The first test of new rules created in response to Argentina’s default at the hands of US bond investors is expected to begin this week – from an unlikely source.
On Monday, the oil-rich nation of Kazakhstan is slated to become the first country to sell sovereign bonds that contain new terms binding all investors to decisions made by the majority in a single vote.
The International Capital Market Association, a group representing some of the world’s largest financial institutions, created a new framework for sovereign debt contracts this summer in response to the Argentine crisis.
But sovereign debt experts have expressed surprise that Kazakhstan, a former Soviet state and an infrequent borrower on international debt markets, has been the first country to introduce the changes.
“It is extraordinary that it is Kazakhstan,” said Mitu Gulati, a law professor at Duke University and expert on sovereign debt restructuring. “But I think it’s a little early to do victory laps [in terms of reform]. The question is still when will a large issuer like Mexico make the changes and what will happen then?”
The ICMA alterations are intended to make it more difficult for investors to stage a repeat of the battle between Argentina and so-called “holdout” investors, who have pursued the country for full payment on debt on which it defaulted more than a decade ago.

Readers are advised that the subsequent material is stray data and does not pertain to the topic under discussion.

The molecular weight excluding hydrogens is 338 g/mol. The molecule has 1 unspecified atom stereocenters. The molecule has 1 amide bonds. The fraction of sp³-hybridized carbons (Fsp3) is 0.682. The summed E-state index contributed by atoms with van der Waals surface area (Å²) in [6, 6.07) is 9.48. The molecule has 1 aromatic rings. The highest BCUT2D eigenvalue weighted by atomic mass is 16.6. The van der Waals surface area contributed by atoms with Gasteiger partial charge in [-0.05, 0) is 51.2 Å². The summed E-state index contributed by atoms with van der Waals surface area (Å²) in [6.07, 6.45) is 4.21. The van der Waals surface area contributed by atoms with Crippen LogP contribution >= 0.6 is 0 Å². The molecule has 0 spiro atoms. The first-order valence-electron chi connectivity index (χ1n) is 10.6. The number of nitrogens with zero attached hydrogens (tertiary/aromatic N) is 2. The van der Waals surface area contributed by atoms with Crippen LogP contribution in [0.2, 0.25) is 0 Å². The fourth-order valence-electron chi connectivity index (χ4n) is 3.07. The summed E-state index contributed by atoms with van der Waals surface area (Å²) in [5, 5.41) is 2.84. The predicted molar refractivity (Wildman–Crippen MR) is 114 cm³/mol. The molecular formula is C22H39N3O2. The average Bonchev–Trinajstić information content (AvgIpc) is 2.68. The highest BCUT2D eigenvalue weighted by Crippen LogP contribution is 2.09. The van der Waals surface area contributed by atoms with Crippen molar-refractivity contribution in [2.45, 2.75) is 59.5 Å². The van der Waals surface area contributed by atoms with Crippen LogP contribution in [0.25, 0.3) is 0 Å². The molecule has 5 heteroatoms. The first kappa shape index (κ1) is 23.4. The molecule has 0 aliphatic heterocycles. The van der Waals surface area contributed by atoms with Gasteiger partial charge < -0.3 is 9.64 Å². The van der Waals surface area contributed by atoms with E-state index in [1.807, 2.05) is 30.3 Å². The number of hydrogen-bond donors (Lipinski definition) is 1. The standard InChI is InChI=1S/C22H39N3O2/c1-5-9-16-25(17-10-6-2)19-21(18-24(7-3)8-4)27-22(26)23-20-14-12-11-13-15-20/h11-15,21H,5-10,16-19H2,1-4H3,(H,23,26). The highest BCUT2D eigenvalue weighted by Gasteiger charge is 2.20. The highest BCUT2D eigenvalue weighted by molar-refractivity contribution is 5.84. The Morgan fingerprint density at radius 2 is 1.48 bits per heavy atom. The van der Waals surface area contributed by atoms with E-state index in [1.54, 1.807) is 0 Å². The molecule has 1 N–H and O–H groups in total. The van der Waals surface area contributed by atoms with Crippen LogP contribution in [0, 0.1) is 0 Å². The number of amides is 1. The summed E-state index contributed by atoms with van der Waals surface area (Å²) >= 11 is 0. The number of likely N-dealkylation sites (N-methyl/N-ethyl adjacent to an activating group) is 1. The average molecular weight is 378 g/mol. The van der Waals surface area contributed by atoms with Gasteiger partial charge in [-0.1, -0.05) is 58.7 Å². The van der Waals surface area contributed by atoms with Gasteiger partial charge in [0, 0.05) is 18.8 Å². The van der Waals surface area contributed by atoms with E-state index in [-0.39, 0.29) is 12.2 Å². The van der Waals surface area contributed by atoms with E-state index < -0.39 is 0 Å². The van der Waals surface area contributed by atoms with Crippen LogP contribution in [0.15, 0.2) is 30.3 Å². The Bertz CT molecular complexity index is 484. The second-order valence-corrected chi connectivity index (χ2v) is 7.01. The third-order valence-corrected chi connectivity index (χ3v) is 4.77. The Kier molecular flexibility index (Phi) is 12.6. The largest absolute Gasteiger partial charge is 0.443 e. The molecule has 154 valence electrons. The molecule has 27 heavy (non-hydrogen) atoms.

Inclusion of the new clauses is voluntary, and there was concern that governments might prove resistant to using them.
Kazakhstan’s decision to make the changes in its first return to the international bond market since 2000 is regarded as particularly interesting because the country has adopted all of the recommended alterations, including the option of binding investors to a single vote across all bonds, and a narrower definition of the controversial pari passu clause used by holdout investors to claim full repayment.
“Sovereign bond contracts are full of clauses written in the 18th century and left unchanged since then,” said Anna Gelpern, a fellow at the Peterson Institute for International Economics and formerly of the US Treasury.
“The last time that the official sector and others promoted contract reform, it was contentious and took a long time.”
However one banking analyst said he doubted there would be a perceptible price difference when Kazakhstan’s debt was sold, pointing out that investor appetite for emerging market debt remained extremely high.
Behind the ICMA revisions are fears that the success of hedge funds led by Elliott Management against Argentina could encourage litigious holdout investors to undermine future attempts of sovereign debt restructuring and destabilise wider debt markets.
This summer Argentina defaulted for the second time in just over a decade after US courts ruled that it could not make interest payments on any debt unless holdout investors were also paid in full.
“Argentina’s battle has affected every link in the financial chain from the investors to the bond issuer to the banks,” said Prof Gulati. “So this is something that everyone has an interest in reconciling.”
The fact that Argentina’s fight with holdout investors continues to rumble on has provided an incentive to governments and financial institutions to make the changes as quickly as possible, he added.